Boiling Point: These maps show how air pollution and COVID-19 can be a deadly mix

Michael Jerrett interviewed in the Los Angeles Times
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By Sammy Roth 


Black and Latino people are disproportionately vulnerable to [COVID-19] for several reasons. They’re more likely to live in crowded housing, more likely to suffer from preexisting conditions, less likely to have access to healthcare and more likely to work at jobs that can’t be done from home.

But air quality appears to be a critical factor for coronavirus risk, said Michael Jerrett, who chairs the Department of Environmental Health Sciences at UCLA’s Fielding School of Public Health.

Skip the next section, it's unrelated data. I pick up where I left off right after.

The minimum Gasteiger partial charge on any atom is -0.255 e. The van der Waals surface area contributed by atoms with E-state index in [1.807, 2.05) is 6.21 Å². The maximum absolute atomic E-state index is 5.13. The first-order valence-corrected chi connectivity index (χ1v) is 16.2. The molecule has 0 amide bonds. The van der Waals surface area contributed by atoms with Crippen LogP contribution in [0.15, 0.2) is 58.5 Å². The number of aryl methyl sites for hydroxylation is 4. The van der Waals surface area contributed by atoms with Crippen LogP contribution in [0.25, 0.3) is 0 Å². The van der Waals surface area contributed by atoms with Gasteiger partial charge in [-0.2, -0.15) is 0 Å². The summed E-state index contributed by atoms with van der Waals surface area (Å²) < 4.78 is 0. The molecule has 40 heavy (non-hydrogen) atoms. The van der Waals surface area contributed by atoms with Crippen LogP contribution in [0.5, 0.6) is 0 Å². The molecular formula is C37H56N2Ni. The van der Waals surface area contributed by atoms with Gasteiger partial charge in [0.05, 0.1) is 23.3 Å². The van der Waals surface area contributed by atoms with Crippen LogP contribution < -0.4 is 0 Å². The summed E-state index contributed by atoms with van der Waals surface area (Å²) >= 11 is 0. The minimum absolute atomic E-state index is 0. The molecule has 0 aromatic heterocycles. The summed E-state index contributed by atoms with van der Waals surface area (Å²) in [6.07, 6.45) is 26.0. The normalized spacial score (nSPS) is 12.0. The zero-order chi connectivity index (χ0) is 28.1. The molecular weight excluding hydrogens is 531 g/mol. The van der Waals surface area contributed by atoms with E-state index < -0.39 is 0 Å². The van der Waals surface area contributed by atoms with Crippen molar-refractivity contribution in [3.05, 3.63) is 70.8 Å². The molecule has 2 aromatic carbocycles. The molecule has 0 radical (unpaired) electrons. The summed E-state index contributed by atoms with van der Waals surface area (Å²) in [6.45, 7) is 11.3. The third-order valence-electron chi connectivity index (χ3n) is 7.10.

Jerrett is trying to determine exactly how critical. He’s working on two studies, one looking at COVID-19 severity among Kaiser Permanente patients in Southern California and examining potential links between the quality of the air they breathe and the severity of their infection. The other involves comparing coronavirus death counts in different parts of Los Angeles County with levels of nitrogen dioxide pollution, which is mostly emitted by cars and trucks, and also by gas-fired power plants.

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